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Housing affordability is at its peak worst, and it’s not getting better

All over the United States, housing affordability remains a struggle for everyone – and so far, the end does not seem in sight.

A birds eye view of a large housing development, with housing affordability at a low.

Regardless of where you live in the United States, you’re probably affected by the housing crisis. First time homebuyers are finding it challenging to buy a home. Higher housing costs impact disposable income, which makes it harder to buy necessities. High interest rates, inflated home values and low inventory are contributing to the housing crisis. Wondering if the end is in sight? Probably not. According to CNN, “home affordability is the worst it has been since 1984.” 

Interest rates rising

In 2020, the APR was as low as 2%. Homeowners who locked in a mortgage during the pandemic were the real winners of the pandemic, especially as the Federal Reserve began to raise interest rates starting in March 2022 to cool inflation. Just recently, the 30-year fixed rate hit a 22-year high of 7.23%. This means an additional $1000 or more in mortgage costs for a median-sized home.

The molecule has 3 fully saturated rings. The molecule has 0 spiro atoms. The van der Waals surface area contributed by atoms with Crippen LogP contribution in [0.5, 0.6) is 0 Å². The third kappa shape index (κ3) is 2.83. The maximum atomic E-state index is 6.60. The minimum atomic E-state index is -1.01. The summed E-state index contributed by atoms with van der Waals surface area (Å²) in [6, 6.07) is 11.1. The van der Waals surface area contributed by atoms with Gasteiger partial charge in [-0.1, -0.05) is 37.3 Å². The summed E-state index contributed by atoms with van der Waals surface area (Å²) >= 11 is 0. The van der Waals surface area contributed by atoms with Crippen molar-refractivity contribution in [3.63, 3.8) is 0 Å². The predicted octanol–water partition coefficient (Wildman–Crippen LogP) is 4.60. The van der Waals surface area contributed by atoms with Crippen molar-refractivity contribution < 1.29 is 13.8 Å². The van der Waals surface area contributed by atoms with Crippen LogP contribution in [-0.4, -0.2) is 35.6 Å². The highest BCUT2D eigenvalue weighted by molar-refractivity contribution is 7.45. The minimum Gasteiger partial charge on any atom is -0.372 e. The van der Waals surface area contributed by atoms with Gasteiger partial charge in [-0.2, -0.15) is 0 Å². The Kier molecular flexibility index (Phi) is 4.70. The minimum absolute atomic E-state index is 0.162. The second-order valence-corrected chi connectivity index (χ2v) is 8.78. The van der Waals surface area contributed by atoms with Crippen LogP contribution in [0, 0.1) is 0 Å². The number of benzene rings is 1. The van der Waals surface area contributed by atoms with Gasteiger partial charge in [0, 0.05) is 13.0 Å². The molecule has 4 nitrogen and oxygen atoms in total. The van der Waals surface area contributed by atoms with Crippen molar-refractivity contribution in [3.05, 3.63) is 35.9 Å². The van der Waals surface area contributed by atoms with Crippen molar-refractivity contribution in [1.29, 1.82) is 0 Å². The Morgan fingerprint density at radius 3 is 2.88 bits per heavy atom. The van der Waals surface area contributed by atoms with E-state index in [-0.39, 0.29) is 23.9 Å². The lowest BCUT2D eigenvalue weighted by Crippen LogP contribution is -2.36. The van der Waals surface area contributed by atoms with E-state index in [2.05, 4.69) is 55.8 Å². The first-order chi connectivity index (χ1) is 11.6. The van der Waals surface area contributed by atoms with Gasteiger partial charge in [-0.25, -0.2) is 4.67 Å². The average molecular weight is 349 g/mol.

Still, the APR is not as high as it was in the 1980s when it reached 18.4% in October 1981. Some experts believe that interest rates won’t decline any this year, which keeps sellers out of the market, further contributing to the housing problems. 

How is affordable housing defined? 

Housing affordability is generally defined as only paying 30% or less of the household income toward housing. Unfortunately, as housing costs have increased over the pandemic, wages have not kept up, which increases the burden on households, whether renting or buying. Housing affordability will be a challenge for many. 

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Can housing costs return to a more affordable rate? 

To get back to a more affordable housing market, it will take a reduction in home prices, a reduction in the mortgage rate, or significant growth in household incomes, or some combination of all of these things.

Housing is a benchmark of a healthy economy. With housing taking a bigger bite out of the median income, it’s going to be difficult to feel as if Americans are thriving.

Dawn Brotherton is a Sr. Staff Writer at The American Genius with an MFA in Creative Writing from the University of Central Oklahoma. She is an experienced business writer with over 10 years of experience in SEO and content creation. Since 2017, she has earned $60K+ in grant writing for a local community center, which assists disadvantaged adults in the area.


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